Betty explores that this season, and I really like how it’s approached. There’s an episode about transparency and communication within relationships—how can we stop ourselves from saying stupid crap? And how do we own up to it when we do? That’s another theme I love from the show: accountability. I think we as a culture are so focused on canceling people instead of allowing them to acknowledge their faults and move past things. People make mistakes, and they can’t grow from those mistakes if they’re not allowed to. We don’t have to forgive, but we should let people who’ve fucked up take ownership of their actions and evolve. It’s toxic to just cancel someone instead of just addressing what they’ve done, you know? 

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Photos of Sage Adams by Matt Cowen

Sage Adams
Artist, curator, photographer, creative director

Tell me about why you like Betty? What about it makes the show resonate with you specifically?
Betty is so reflective of something I didn’t have at all. Obviously there needs to be a bigger conversation that goes beyond representation, but at the same time, as a 10-year-old black femme, I was embarrassed not to be amazing at skateboarding, honestly. I thought because I wasn't amazing, because I couldn't do kickflips at 10, that I should stop skateboarding. That it wasn’t something I needed to pursue. For a while, I did stop, and it hurts me to think about that. Little me stopped because I thought, “If I’m gonna be a skater, I need to be the best.” 

But the reality is, no one starts out amazing. In order to learn, in order to get good, you have to fall a million times. You have to be embarrassed. You have to get out there and practice a kickflip 10,000 times before you land it. And even if you can’t,  that doesn’t mean you’re not a skater. So what I love about Betty is the way they show the different levels of skateboarding that exist. From novice to advanced, they’re all skaters. I really resonate with that aspect of it.

Definitely, like, young white boys are allowed to be bad at skateboarding. They’re allowed to be mediocre. 
Right, and that’s not just an industry standard. It’s a life standard, you know? If you’re not a boy, you have to be twice as good. That’s always bothered me. So I like seeing the different levels represented in the show. 

One thing that struck me about Betty season 2 is how much the themes of personal development and self discovery come up in every episode. How do you relate to those themes?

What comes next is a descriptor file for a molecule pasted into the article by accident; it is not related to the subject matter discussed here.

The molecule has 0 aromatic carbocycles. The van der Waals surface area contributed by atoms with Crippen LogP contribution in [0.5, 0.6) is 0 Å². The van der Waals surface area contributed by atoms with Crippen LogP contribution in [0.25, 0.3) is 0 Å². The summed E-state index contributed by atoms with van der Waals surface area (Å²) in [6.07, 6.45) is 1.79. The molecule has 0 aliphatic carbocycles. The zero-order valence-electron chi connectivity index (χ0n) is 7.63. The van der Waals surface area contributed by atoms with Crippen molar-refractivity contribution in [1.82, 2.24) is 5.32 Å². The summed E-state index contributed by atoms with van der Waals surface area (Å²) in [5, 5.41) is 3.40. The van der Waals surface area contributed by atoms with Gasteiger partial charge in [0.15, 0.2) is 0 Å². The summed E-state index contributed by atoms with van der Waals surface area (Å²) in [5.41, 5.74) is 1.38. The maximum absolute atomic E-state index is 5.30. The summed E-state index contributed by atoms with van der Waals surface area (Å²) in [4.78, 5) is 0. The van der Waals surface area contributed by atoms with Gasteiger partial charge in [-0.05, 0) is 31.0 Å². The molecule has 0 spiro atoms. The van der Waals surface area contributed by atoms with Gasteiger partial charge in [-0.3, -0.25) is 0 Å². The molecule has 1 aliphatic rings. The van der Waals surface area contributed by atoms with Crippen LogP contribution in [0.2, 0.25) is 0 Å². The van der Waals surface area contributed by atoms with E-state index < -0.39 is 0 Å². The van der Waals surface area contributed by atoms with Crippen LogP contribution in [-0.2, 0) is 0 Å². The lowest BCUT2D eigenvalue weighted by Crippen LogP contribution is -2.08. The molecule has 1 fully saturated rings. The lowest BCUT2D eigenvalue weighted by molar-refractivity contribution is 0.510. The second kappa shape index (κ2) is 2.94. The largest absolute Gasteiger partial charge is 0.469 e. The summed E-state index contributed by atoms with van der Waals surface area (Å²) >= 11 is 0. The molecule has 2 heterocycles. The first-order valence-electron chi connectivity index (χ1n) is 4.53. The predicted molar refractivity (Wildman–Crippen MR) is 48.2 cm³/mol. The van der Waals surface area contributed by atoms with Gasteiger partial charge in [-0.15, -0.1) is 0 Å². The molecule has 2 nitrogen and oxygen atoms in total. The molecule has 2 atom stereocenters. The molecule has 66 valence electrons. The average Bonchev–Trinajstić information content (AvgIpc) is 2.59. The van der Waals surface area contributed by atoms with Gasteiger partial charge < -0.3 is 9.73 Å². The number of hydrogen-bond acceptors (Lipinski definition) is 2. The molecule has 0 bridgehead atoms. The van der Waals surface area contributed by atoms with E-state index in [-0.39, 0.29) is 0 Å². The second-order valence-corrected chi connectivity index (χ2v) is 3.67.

The idea of re-evaluating is something that’s been really prevalent in my life over the past few years. I’ve had to take a look at my relationship with work, my values, how I was raised and think about how I've internalized those ideas. For so long I’ve totally subscribed to rise and grind culture, and that’s been really interesting for me to try and overcome. Like everything, it’s not something I can get over in one shot. I’ve found myself slipping back into a kind of “work is life” mentality, but the fact that I can recognize it now is progress. 

I think that’s the biggest personal change I’ve made recently. Maybe I’m not totally out of grind culture, but at least I can recognize when I’m in a pattern and try to break it. So that’s my current journey—I’m trying not to make my whole life about work, and trying to stop letting work determine my feelings all the time. 

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Photo by Matt Cowen

Has the culture of skating changed from when you were a kid, when you felt you needed to be twice as good as the white boys? A lot of people would say today is the golden age of skateboarding for girls, do you feel that way? 
You know what? I don't feel that way. There will be no golden age of girls in skating until we just throw the idea of gender out the window. I don’t think it’s productive to use gender as a way to establish a person’s accomplishments or differences. We’re putting girl skaters on a pedestal and then having to watch grown men get upset about that. I don’t know, there’s still so much that needs to be discussed. 

I mean, homophobia, transphobia, bi-phobia, all of these things that occur, especially in the skating community. I'm hesitant to call this a golden age when there's so much more progress to be made. Like yes, representation is fire, and it's one of those things that I waited around for, for a really long time, but I want to see beyond that. What's next? How are we going to have these conversations and change these dynamics so that when grown men see young people skating on TV, they don’t get upset that the sport isn’t catering only to them? There are layers to it, but I definitely feel it’s still kind of difficult to skate when you’re not a man.